CDOT could propose retaining the Kinzie Street protected bike lanes throughout the construction project, which started over a year ago. If that’s not feasible, and the bike lanes must come out, the agency should bring back their support for the original plan that temporarily relocates the bike lanes to Grand. However, it’s important the the Kinzie lanes be reinstalled, because Kinzie is the direct and route between the popular protected bike lanes on Milwaukee and bike lanes on Desplaines, Canal, Wells, and Dearborn.


This entire episode has revealed the ineptitude of the so-called Bicycle Advocacy we possess here in Chicago. People are giving the Urban Bicycle Movement their rightful due as Drama Queen Central.

This section of PBL along Kinzie is among the least well maintained in the city. It would in fact be a blessing to have it relocated onto Grand. But the folks at Active Transportation Alliance have drawn an unnecessary ‘line in the sand‘ by claiming that it has some intrinsic importance to the well-being of bicyclists in the area:

 42nd Ward Alderman Brendan Reilly threatens to remove one of the most critical connections in Chicago’s growing network of protected bike lanes.

But the fact is that this is one of the least pleasant stretches to ride along that exists in the Loop area. Everyone knows this. But some of the misfits that populate the Urban Cycling Movement have a bent towards the melodramatic. So we are going to be stuck with this unless the warring parties can figure a way past their stalemate.

I sincerely hope that none of the folks who travel this ruptured duck of a PBL ever have to wonder whether the Movement made a mistake in objecting to the removal (temporary or permanent).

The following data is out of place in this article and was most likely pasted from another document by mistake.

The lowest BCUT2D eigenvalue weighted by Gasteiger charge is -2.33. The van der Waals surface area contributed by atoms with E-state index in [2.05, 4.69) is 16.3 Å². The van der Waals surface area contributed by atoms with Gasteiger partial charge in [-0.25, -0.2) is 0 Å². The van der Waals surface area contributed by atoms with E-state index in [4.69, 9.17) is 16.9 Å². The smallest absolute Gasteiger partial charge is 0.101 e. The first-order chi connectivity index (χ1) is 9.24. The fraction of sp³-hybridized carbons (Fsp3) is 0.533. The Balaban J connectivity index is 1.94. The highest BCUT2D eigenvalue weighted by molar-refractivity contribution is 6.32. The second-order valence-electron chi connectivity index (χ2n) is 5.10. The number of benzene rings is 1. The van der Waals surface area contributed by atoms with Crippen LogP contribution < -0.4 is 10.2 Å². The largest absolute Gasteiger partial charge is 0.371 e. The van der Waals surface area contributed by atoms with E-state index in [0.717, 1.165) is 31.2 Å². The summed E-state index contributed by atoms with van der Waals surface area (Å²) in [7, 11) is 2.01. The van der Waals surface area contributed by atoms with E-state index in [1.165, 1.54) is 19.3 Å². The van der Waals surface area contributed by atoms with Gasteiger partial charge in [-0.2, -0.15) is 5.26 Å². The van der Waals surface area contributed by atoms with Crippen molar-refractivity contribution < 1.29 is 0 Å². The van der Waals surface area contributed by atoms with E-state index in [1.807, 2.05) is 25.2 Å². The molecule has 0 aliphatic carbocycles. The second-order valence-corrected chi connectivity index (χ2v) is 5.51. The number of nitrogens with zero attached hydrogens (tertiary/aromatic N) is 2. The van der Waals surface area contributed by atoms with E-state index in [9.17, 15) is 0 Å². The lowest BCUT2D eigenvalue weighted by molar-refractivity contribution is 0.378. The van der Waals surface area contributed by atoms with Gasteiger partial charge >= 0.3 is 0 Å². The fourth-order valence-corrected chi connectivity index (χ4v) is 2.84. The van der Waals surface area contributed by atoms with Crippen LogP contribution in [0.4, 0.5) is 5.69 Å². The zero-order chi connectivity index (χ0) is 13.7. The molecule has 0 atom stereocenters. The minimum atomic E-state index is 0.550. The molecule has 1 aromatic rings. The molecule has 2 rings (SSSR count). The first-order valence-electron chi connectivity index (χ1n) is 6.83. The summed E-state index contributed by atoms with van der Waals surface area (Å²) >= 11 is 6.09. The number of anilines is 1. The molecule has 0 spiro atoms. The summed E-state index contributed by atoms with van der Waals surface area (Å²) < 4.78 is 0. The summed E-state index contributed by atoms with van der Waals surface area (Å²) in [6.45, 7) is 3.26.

One Would Think This Was Wrigley Field

The Active Transportation Alliance approach to this debate has framed it on historic lines of importance. Heck the darned thing has been up for about 3 years if memory serves. And if you ride in you will see why so many people complain about its lack of maintenance.

In fact much of the mileage devoted to bicycle lanes in Chicago suffers this same neglect. Lake Street to the west is another glaring example of slapping something together to be able to count it as miles converted to bicycle use but the reality is sadly empty.

Why anyone would be ‘fighting to keep‘ this kind of crap is beyond me. It is not quite as bad as the PBL that I have ridden in the Logan Square Area. That thing was so bad I was tempted to get out of the bike lane and use the area where the cars drive.

Seriously the top layer of the pavement was as crumbled and miserable as any dried mud wadi in the Great American Southwest. In fact the guys from StreetsBlog have written about other PBLs over course of the past three years and they too suffer the same neglect.

It kind of makes the point of providing ‘safe passage‘ for bicycles moot when the pavement is this bad. But we must of course cling to the past at every point, otherwise we will suffer the indignity of being disrespected. Not that we can change that anytime soon.

Urban Cyclist "Idaho Stop" Two-Step Variation

Urban Cyclist “Idaho Stop” Two-Step Variation

Our on street behavior as cyclists has been poor enough to warrant the indelible memory burned into the minds of every motorist who has watched our antics in horror as we perform Idaho Two Step Maneuvers in an effort to be ‘safe‘?

Yeah, right!